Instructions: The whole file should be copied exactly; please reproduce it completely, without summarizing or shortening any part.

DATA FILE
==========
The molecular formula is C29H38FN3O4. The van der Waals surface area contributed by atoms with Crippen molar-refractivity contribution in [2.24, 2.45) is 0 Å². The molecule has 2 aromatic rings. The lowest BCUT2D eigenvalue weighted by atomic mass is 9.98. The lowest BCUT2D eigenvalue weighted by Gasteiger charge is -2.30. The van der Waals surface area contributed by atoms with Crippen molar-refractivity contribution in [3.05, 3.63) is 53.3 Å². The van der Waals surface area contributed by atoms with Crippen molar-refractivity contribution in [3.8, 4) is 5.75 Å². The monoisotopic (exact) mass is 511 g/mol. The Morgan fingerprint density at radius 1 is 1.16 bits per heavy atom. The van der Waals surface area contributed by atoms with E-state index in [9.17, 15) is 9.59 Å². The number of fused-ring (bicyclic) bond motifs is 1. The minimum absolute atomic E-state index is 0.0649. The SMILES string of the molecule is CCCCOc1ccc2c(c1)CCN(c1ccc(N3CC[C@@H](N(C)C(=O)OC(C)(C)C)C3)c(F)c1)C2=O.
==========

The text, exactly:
The molecular formula is C29H38FN3O4. The van der Waals surface area contributed by atoms with Crippen molar-refractivity contribution in [2.24, 2.45) is 0 Å². The molecule has 2 aromatic rings. The lowest BCUT2D eigenvalue weighted by atomic mass is 9.98. The lowest BCUT2D eigenvalue weighted by Gasteiger charge is -2.30. The van der Waals surface area contributed by atoms with Crippen molar-refractivity contribution in [3.05, 3.63) is 53.3 Å². The van der Waals surface area contributed by atoms with Crippen molar-refractivity contribution in [3.8, 4) is 5.75 Å². The monoisotopic (exact) mass is 511 g/mol. The Morgan fingerprint density at radius 1 is 1.16 bits per heavy atom. The van der Waals surface area contributed by atoms with E-state index in [9.17, 15) is 9.59 Å². The number of fused-ring (bicyclic) bond motifs is 1. The minimum absolute atomic E-state index is 0.0649. The SMILES string of the molecule is CCCCOc1ccc2c(c1)CCN(c1ccc(N3CC[C@@H](N(C)C(=O)OC(C)(C)C)C3)c(F)c1)C2=O.